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Howto make upgrading binary packages (PKG_OPTION) safe?


We have a few NetBSD machines running, serving multiple services, and nearly 
100% of all the services are from pkgsrc software... 

Having this scenario in mind, makes it convenient to use tools like pkgin to do 
binary package updates. However, it's not 100% smooth to update all of the 

One problem with pkgsrc binary packages are that they only come with a 
predefined default of features enabled.
Some service we have require modifications (eg. more PKG_OPTIONS).
I guess it's okay to recompile those few packages as long as pkgsrc doesn't 
have support for multiple package options now. 

But an annoying problem is that, for instance, pkgin doesn't have a mechanism 
of recognising that the package its about to upgrade lacks PKG_OPTIONS compared 
to the currently installed package.
As an example, I have courier-authlib installed and compiled with 
which is described in the package 
/var/db/pkg/courier-authlib-0.64.0nb5/+BUILD_INFO as PKG_OPTIONS=bdb pam

First, I don't know if this "problem" not to recognise differences should be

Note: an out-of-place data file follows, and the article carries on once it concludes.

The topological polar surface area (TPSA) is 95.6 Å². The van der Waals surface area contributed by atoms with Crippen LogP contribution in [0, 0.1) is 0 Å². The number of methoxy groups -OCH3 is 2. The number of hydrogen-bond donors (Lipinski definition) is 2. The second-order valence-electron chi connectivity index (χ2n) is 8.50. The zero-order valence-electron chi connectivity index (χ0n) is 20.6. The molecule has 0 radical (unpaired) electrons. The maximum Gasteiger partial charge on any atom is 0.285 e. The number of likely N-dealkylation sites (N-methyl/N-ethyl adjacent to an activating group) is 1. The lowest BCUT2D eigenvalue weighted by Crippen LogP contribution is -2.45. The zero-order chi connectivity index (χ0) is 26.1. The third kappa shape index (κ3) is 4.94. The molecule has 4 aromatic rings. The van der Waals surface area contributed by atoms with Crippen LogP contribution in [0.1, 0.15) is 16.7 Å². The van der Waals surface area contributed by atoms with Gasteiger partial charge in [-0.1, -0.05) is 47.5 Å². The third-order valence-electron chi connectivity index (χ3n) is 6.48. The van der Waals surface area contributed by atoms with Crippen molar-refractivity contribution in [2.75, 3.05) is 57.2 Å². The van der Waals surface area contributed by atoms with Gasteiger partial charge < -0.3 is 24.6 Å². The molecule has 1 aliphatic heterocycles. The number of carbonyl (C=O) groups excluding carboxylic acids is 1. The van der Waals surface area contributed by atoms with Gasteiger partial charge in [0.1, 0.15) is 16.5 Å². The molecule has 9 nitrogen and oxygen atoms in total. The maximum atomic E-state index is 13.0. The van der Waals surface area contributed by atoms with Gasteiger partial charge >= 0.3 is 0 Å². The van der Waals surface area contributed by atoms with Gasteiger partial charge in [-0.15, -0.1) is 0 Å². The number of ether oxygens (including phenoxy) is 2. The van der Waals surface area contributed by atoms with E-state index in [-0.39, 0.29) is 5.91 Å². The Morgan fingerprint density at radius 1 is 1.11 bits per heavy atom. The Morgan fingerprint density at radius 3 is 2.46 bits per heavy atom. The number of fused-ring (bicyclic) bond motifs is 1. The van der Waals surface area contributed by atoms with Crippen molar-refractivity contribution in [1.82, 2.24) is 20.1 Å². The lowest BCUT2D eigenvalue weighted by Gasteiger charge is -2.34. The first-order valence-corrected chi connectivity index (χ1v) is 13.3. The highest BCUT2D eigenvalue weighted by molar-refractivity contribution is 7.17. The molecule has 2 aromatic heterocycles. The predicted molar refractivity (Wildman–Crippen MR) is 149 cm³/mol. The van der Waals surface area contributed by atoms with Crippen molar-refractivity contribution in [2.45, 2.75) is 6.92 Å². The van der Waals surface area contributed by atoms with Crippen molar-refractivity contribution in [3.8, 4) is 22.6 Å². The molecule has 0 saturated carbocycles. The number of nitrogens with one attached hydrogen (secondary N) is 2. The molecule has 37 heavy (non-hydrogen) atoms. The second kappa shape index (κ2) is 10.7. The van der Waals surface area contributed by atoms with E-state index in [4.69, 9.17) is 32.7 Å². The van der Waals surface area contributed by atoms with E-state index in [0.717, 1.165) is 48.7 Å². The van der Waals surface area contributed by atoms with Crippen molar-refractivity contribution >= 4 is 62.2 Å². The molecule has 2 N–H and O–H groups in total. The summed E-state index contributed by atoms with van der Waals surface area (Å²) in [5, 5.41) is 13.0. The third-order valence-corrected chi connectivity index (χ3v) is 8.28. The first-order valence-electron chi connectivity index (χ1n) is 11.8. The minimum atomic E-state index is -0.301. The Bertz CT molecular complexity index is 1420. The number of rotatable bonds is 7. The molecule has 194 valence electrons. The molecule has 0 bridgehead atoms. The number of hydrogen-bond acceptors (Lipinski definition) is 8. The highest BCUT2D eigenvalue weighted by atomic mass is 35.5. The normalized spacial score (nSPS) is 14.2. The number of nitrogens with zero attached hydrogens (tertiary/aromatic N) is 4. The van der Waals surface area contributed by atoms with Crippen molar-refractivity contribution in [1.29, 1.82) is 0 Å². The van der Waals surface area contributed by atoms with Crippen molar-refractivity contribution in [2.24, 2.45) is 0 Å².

classed as a pkgin specific problem, or general pkgsrc problem? (I'm uncertain 
if there are other pkg tools that handles binary updates/upgrades as well)

Secondly, how should this be solved in the best way?
Should we make sure that the pkg tools that performs the upgrade should solve 
this issue by themselves, like in the pkgin case, that pkgin should compare the 
PKG_OPTION field of every package that it targeted for upgrade against the 
newer downloaded version of each package, before it starts upgrading them?
Or could we start by inserting an extra variable into +BUILD_INFO (for instance 
PKG_SUGGESTED_OPTIONS) that gives the default built PKG_OPTIONs, so all pkg 
tools simply can see that this package was compiled with custom PKG_OPTIONs. 
Then the pkg tools can simply compare PKG_OPTION with PKG_SUGGESTED_OPTIONS and 
warn me if I'm about to upgrade the package to a newer version with 
non-matching PKG_OPTIONs.
Of course, PKG_SUGGESTED_OPTIONS could change over time, but it's not that 
common that it changes…
To be fully covered, the pkg tools needs to compare both the old and new 
packages PKG_OPTIONs to see that they match.   



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